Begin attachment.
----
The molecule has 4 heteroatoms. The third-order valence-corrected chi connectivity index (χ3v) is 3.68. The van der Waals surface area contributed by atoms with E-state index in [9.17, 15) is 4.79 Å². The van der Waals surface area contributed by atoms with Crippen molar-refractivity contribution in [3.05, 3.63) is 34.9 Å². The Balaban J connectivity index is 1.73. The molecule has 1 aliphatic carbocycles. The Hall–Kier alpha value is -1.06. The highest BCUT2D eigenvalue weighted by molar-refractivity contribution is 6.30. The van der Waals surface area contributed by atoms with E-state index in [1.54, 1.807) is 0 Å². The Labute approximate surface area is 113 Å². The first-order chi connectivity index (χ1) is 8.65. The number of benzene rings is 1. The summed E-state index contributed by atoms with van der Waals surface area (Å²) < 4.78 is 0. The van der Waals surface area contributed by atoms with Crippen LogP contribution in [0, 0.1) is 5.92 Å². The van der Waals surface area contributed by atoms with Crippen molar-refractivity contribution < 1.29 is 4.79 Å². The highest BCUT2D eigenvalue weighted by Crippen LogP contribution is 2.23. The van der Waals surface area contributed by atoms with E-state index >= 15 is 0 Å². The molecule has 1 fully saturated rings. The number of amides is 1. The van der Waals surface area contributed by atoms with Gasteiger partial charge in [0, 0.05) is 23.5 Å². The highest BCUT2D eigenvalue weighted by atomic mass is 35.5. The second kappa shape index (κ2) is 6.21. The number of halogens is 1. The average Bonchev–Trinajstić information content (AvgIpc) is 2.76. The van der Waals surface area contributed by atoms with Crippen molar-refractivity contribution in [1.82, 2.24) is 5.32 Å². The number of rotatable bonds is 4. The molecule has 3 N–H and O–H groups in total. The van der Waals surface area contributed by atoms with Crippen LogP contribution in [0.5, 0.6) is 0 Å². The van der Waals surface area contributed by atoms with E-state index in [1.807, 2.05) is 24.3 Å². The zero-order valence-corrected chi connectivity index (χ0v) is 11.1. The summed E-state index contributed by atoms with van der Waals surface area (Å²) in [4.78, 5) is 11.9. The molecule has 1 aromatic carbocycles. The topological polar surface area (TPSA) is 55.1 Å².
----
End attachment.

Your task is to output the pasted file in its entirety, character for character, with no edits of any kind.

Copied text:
The molecule has 4 heteroatoms. The third-order valence-corrected chi connectivity index (χ3v) is 3.68. The van der Waals surface area contributed by atoms with E-state index in [9.17, 15) is 4.79 Å². The van der Waals surface area contributed by atoms with Crippen molar-refractivity contribution in [3.05, 3.63) is 34.9 Å². The Balaban J connectivity index is 1.73. The molecule has 1 aliphatic carbocycles. The Hall–Kier alpha value is -1.06. The highest BCUT2D eigenvalue weighted by molar-refractivity contribution is 6.30. The van der Waals surface area contributed by atoms with E-state index in [1.54, 1.807) is 0 Å². The Labute approximate surface area is 113 Å². The first-order chi connectivity index (χ1) is 8.65. The number of benzene rings is 1. The summed E-state index contributed by atoms with van der Waals surface area (Å²) < 4.78 is 0. The van der Waals surface area contributed by atoms with Crippen LogP contribution in [0, 0.1) is 5.92 Å². The van der Waals surface area contributed by atoms with Crippen molar-refractivity contribution < 1.29 is 4.79 Å². The highest BCUT2D eigenvalue weighted by Crippen LogP contribution is 2.23. The van der Waals surface area contributed by atoms with E-state index >= 15 is 0 Å². The molecule has 1 fully saturated rings. The number of amides is 1. The van der Waals surface area contributed by atoms with Gasteiger partial charge in [0, 0.05) is 23.5 Å². The highest BCUT2D eigenvalue weighted by atomic mass is 35.5. The second kappa shape index (κ2) is 6.21. The number of halogens is 1. The average Bonchev–Trinajstić information content (AvgIpc) is 2.76. The van der Waals surface area contributed by atoms with Crippen molar-refractivity contribution in [1.82, 2.24) is 5.32 Å². The number of rotatable bonds is 4. The molecule has 3 N–H and O–H groups in total. The van der Waals surface area contributed by atoms with Crippen LogP contribution in [0.5, 0.6) is 0 Å². The van der Waals surface area contributed by atoms with E-state index in [1.807, 2.05) is 24.3 Å². The zero-order valence-corrected chi connectivity index (χ0v) is 11.1. The summed E-state index contributed by atoms with van der Waals surface area (Å²) in [4.78, 5) is 11.9. The molecule has 1 aromatic carbocycles. The topological polar surface area (TPSA) is 55.1 Å².